I recently read an interesting post by Matt McGillen. Best of Breed is term that has been banned around by some vendors and analyst as the best approach to UC. Matt makes a great point in his blog about the amount of integration work that is required to make this work and the finger pointing that ensues when something isn’t working. It’s unfortunate but true and sometimes unavoidable when two or three companies are in strong competition with each other. Matt also went on to say the best approach is the platform that is most extensible to suit your company, another point that I agree with.
Unfortunately in reality, Matt’s conclusion is hard to achieve for large scale deployments where multivendor coexistence is more the norm than the exception. How do you magically convert 100,000 handsets to a new system without integration and interoperability? You can’t. In fact Microsoft relies on this fact with their extensive list of third party vendor gateways on offer. Microsoft has certainly provided a rich environment with an extensible platform rich with features which I know is going to hold its place in the market. But when you upgrade and your gateway of choice stops working because they are yet to reach certification or you are held back from upgrading because of this it certainly works in the favor of Cisco. Although for Cisco, this to may mean upgrading a gateway or two when upgrading Communications Manager but if you take the whole hog approach, Cisco more than likely has an IOS image to suit your Cisco gateway of choice already developed.
In the TDM world QSIG, ISDN and other protocols provide the means to interoperability but in the new world where RFC’s are all in the translation how do we reach the interoperability nirvana? Vendors in general have struggled with this universally and with the amount of testing and certification I have completed I am here to tell you they have a long way to go. Not to say they haven’t gone a long way already but it took the telecom industry 100 years to get where they are today.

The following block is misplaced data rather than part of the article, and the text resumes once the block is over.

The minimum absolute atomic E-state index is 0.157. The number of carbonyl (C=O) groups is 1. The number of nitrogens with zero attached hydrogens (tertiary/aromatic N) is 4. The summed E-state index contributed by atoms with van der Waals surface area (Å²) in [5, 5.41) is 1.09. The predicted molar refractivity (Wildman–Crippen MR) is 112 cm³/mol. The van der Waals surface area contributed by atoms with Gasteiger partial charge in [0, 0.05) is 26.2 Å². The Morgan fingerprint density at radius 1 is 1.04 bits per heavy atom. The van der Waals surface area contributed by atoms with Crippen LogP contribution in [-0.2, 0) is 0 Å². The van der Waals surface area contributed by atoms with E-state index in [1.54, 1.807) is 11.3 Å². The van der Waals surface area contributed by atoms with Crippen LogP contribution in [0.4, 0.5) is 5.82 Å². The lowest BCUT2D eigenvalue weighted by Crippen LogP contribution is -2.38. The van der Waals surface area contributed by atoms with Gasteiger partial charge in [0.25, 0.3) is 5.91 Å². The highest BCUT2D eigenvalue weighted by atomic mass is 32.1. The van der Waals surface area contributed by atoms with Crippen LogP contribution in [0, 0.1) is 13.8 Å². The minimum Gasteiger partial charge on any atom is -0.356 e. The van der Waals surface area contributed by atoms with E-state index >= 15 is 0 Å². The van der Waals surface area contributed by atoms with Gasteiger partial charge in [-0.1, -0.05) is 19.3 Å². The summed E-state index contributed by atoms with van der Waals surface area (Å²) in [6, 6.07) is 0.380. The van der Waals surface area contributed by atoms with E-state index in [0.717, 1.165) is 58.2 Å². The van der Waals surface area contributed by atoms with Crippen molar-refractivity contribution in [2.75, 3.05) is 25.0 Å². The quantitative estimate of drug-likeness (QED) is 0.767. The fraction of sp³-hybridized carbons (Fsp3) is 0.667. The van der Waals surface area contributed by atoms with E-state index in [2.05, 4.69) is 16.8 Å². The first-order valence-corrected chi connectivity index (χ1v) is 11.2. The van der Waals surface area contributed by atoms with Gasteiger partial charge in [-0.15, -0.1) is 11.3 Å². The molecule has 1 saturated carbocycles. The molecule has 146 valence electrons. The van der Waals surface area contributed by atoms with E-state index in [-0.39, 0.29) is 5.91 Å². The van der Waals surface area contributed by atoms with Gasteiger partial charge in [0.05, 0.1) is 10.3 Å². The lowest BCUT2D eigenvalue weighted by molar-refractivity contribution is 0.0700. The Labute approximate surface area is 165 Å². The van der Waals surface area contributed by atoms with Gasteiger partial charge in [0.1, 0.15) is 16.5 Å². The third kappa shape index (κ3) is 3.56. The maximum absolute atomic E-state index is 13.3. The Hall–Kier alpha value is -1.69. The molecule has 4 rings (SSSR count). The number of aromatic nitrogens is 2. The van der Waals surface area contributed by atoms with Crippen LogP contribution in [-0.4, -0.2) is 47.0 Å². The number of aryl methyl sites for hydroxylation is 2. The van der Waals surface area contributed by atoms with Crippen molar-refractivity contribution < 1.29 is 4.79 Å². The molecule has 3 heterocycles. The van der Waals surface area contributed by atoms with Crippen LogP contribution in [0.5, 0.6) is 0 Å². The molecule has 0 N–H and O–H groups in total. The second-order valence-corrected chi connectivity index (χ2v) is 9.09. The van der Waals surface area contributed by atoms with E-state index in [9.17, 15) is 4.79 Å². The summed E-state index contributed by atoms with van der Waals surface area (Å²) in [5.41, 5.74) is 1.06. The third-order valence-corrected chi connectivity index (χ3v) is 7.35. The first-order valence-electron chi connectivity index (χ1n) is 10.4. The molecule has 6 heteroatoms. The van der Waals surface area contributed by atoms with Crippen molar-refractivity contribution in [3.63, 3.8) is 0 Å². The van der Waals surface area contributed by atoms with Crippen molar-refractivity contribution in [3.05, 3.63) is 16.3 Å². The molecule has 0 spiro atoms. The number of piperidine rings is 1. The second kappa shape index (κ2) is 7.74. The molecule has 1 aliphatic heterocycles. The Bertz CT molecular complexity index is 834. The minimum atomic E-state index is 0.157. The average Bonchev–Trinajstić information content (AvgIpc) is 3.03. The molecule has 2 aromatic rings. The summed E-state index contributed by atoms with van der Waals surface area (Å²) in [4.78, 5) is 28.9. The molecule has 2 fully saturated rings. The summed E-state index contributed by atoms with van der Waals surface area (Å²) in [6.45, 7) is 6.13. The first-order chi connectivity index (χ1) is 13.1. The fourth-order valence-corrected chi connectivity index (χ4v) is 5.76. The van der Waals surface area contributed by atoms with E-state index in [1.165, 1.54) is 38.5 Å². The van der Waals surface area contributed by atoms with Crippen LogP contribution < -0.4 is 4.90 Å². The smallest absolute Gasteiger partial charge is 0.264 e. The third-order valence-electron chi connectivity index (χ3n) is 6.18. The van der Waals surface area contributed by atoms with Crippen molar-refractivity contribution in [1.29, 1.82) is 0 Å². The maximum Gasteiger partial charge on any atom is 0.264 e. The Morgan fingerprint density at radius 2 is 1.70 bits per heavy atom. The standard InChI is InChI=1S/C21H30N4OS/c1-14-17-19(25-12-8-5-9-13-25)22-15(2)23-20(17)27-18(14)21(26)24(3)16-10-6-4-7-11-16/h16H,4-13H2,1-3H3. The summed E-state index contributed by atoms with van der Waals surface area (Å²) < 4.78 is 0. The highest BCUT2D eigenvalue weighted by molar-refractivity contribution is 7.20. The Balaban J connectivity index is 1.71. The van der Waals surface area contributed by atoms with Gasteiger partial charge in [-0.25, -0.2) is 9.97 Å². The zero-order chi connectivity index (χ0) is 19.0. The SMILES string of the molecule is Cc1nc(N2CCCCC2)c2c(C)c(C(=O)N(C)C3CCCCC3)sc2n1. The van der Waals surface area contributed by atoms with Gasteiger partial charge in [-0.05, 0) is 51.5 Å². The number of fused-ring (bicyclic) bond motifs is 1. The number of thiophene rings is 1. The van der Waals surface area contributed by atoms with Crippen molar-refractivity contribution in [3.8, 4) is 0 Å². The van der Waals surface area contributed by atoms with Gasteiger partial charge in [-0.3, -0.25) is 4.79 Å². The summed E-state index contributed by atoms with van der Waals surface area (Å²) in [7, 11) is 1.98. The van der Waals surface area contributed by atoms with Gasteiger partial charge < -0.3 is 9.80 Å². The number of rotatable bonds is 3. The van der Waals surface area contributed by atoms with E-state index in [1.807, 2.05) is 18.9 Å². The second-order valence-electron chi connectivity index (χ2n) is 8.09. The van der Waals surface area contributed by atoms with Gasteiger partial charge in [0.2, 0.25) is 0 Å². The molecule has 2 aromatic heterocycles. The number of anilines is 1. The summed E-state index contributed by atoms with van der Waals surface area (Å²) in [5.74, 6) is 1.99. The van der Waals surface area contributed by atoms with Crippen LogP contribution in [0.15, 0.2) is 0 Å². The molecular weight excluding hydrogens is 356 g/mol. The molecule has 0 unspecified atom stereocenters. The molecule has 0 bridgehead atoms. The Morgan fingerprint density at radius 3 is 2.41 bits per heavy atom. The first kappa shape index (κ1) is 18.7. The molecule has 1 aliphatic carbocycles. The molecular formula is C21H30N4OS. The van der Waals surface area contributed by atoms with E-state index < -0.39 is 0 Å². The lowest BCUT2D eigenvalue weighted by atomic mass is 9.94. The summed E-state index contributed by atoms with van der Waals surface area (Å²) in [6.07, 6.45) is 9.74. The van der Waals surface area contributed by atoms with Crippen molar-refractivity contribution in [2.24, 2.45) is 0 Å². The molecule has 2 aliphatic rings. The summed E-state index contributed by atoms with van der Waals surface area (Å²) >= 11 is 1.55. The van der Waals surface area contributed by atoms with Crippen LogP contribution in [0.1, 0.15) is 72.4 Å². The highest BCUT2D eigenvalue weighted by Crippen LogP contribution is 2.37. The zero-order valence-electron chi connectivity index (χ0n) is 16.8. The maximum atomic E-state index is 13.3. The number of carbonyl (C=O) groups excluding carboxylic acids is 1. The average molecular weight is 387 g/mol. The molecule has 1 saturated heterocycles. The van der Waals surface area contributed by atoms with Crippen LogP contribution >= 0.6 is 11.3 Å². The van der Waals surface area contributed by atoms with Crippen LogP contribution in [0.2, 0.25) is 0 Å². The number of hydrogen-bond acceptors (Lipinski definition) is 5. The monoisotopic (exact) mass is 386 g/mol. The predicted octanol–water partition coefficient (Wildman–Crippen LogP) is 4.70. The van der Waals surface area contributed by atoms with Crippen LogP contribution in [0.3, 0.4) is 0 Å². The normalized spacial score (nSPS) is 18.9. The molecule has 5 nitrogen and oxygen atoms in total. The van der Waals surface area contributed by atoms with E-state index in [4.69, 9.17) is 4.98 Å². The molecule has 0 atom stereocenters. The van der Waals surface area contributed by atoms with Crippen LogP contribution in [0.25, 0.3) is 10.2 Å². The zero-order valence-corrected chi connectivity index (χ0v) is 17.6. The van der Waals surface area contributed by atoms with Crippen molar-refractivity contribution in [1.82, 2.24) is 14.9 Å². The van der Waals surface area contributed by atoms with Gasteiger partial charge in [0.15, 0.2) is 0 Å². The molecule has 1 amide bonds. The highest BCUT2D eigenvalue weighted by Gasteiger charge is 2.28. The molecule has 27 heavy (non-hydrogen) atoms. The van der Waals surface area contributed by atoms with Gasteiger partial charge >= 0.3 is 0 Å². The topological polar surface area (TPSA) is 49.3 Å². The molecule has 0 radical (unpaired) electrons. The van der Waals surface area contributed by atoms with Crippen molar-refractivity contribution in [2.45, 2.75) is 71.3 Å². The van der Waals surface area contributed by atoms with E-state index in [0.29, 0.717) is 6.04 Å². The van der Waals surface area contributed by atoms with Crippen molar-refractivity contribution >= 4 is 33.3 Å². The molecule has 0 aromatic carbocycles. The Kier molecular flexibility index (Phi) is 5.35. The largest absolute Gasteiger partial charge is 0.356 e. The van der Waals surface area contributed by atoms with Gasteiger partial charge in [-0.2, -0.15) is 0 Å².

So where does Microsoft go from here? I think maybe the answer is the mediation server. Do I think Microsoft needs to make their own TDM gateways? No I don’t. Instead I think that the mediation server should be an extensible flexible platform that can be used as an interoperability tool and not a hindrance to the interoperability story similar to what the ISR CUBE product has done for Cisco. I am of course not referring to TDM line cards of any sort but more the flexibility of IP and the protocols that surround it. Why not support H323 or SIP over UDP? The mediation server has the potential to be the interoperability rock star of the OCS platform with out the need for a lot of workarounds or third party solutions. Hopefully the development of the mediation server or what ever role Microsoft chooses to call this intermediate device continues to evolve creating a more flexible solution.
To finish off, this is just my opinion and the Microsoft’s and Cisco’s of the world will continue to do what ever they do to develop and push out their products for us to try and integrate successfully or otherwise. I just hope its gets a little easier:-)
PS. Thanks to Matt for providing such great insight and to the other bloggers on the PointBridge website for great content. It certainly got me thinking.